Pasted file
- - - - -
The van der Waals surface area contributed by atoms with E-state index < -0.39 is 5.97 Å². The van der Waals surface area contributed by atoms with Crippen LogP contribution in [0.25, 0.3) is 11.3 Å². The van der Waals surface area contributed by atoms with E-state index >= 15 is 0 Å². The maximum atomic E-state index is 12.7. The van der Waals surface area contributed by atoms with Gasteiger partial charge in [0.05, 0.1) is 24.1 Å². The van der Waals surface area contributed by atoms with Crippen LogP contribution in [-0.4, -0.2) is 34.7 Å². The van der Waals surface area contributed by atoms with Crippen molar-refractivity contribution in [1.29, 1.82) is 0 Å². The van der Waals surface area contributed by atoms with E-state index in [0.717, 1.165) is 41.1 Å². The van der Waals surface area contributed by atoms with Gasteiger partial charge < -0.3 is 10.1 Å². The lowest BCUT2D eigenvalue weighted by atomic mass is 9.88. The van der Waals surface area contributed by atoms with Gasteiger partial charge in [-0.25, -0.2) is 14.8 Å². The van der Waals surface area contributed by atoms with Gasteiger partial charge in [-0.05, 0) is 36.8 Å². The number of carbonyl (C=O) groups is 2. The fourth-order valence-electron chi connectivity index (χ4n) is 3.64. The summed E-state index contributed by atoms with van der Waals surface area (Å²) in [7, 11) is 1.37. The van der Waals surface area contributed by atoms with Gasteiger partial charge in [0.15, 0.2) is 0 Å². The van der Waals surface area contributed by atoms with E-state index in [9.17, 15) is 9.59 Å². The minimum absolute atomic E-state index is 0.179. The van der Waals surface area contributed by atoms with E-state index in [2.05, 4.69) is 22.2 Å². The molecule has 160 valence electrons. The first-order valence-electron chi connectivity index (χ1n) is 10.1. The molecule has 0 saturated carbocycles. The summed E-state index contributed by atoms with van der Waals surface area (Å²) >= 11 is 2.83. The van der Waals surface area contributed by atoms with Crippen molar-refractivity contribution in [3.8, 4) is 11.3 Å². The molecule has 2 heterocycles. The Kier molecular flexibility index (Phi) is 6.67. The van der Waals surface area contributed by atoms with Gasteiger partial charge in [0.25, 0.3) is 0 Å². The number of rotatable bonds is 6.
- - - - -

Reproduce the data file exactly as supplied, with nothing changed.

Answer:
The van der Waals surface area contributed by atoms with E-state index < -0.39 is 5.97 Å². The van der Waals surface area contributed by atoms with Crippen LogP contribution in [0.25, 0.3) is 11.3 Å². The van der Waals surface area contributed by atoms with E-state index >= 15 is 0 Å². The maximum atomic E-state index is 12.7. The van der Waals surface area contributed by atoms with Gasteiger partial charge in [0.05, 0.1) is 24.1 Å². The van der Waals surface area contributed by atoms with Crippen LogP contribution in [-0.4, -0.2) is 34.7 Å². The van der Waals surface area contributed by atoms with Crippen molar-refractivity contribution in [1.29, 1.82) is 0 Å². The van der Waals surface area contributed by atoms with E-state index in [0.717, 1.165) is 41.1 Å². The van der Waals surface area contributed by atoms with Gasteiger partial charge < -0.3 is 10.1 Å². The lowest BCUT2D eigenvalue weighted by atomic mass is 9.88. The van der Waals surface area contributed by atoms with Gasteiger partial charge in [-0.25, -0.2) is 14.8 Å². The van der Waals surface area contributed by atoms with Gasteiger partial charge in [-0.05, 0) is 36.8 Å². The number of carbonyl (C=O) groups is 2. The fourth-order valence-electron chi connectivity index (χ4n) is 3.64. The summed E-state index contributed by atoms with van der Waals surface area (Å²) in [7, 11) is 1.37. The van der Waals surface area contributed by atoms with Gasteiger partial charge in [0.15, 0.2) is 0 Å². The van der Waals surface area contributed by atoms with E-state index in [9.17, 15) is 9.59 Å². The minimum absolute atomic E-state index is 0.179. The van der Waals surface area contributed by atoms with E-state index in [2.05, 4.69) is 22.2 Å². The molecule has 160 valence electrons. The first-order valence-electron chi connectivity index (χ1n) is 10.1. The molecule has 0 saturated carbocycles. The summed E-state index contributed by atoms with van der Waals surface area (Å²) >= 11 is 2.83. The van der Waals surface area contributed by atoms with Crippen molar-refractivity contribution in [3.8, 4) is 11.3 Å². The molecule has 2 heterocycles. The Kier molecular flexibility index (Phi) is 6.67. The van der Waals surface area contributed by atoms with Gasteiger partial charge in [0.25, 0.3) is 0 Å². The number of rotatable bonds is 6.